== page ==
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How to Be a Bawse: A Guide to Conquering Life – Lilly Singh

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★★★★

Think of discomfort as currency- it’s the price you pay to learn some pretty crucial things.

Lilly Singh – YouTuber, Late-night Talk-show host and internet personality – has just exploded onto the literary scene with her how-to book.

Ever wonder how Lilly manages it all?

How she got to the top?

How she keeps herself going despite the incredibly high expectations and stress levels?

Wonder no more.

IF YOU CAN’T CONTROL PEOPLE, THEN CONTROL YOUR REACTION TO THEM. IF YOU CAN’T CONTROL A SITUATION, THEN PREPARE FOR IT

In this book, Lilly dissects her life and talks about what it takes to make it (and stay at) the top.

Don’t give up before you even try.

Overall, I enjoyed this book far more than I expected.

It was smart, sassy and above all, fun.

I really enjoyed Lilly’s tidbits of advice scattered throughout the book.

Words lie; actions can lie too. Consistency speaks the truth.

And it was cool to get the behind-the-scenes look into her wild life.

I was really enjoyed her take on the transition between her “normal” life and her “YouTube” life and her pep-talks throughout.

Nah, you can do better than that. Stop being wacksauce.

She focuses mainly on the successes she’s achieved in the book. She does speak briefly about her life before – including her depression but after a couple of sentences about the lows.

However, there was one thing that threw me out of the book. The telling.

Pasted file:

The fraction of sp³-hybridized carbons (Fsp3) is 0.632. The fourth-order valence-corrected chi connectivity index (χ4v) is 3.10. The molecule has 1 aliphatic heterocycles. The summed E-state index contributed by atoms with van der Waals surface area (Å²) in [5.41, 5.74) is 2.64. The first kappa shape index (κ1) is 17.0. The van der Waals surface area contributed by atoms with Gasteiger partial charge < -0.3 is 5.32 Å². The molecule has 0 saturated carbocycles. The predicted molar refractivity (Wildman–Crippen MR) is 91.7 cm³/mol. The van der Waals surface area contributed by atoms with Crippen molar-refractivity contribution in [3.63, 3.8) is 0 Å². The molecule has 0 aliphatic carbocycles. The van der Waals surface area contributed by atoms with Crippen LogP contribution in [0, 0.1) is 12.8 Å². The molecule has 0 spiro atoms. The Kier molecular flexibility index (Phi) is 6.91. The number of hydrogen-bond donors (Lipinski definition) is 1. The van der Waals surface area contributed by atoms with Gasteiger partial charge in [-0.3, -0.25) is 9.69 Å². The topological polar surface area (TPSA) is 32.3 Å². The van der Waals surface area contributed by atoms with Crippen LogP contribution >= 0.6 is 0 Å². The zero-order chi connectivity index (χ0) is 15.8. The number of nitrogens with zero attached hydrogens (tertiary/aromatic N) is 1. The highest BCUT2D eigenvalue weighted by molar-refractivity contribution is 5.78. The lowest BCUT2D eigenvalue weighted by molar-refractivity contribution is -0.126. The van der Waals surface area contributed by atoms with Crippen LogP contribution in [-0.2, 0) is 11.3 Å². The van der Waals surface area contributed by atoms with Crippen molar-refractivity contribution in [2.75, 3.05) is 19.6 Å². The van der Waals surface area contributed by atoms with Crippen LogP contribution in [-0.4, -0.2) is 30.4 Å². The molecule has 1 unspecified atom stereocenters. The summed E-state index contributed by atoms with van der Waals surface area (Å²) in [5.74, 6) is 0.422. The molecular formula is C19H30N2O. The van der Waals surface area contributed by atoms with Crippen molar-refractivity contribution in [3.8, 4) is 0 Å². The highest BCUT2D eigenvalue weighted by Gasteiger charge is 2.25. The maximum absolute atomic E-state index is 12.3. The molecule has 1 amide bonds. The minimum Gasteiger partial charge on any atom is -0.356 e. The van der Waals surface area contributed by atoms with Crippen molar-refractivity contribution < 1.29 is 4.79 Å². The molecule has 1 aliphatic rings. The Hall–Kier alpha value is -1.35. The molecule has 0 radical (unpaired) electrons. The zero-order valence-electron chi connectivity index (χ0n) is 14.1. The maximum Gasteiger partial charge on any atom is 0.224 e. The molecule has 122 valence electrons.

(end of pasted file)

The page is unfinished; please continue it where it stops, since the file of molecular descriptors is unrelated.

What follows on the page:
There were several moments where it was so bad that I’d disconnect from the book.

For example, she did this thing in the book where she’d yo-yo from a lonely moment deep into her depression to the highest of highs (everyone applauding, her coming out triumphant, fanfare).

Emotional whiplash.

I think it was (in part) the lack of content and context.

I wanted to connect with her (i.e. what was happening in your life? Why are you feeling so bad? What happened after).

I suppose she doesn’t “owe” the audience those deeply private moments… but if you are comfortable enough to put it in your book, I think you should be ok with actually explaining and providing context.

Without, it ended up being a distraction (ie rapid fire – oh she’s sad, oh she’s bragging about her success) rather than enhancing the novel.

But other than that, this was a really well done how-to book and the tone (and inflection) from the audiobook was really, truly perfect!

Interested in this one from Lilly Singh? Buy it here:  Amazon

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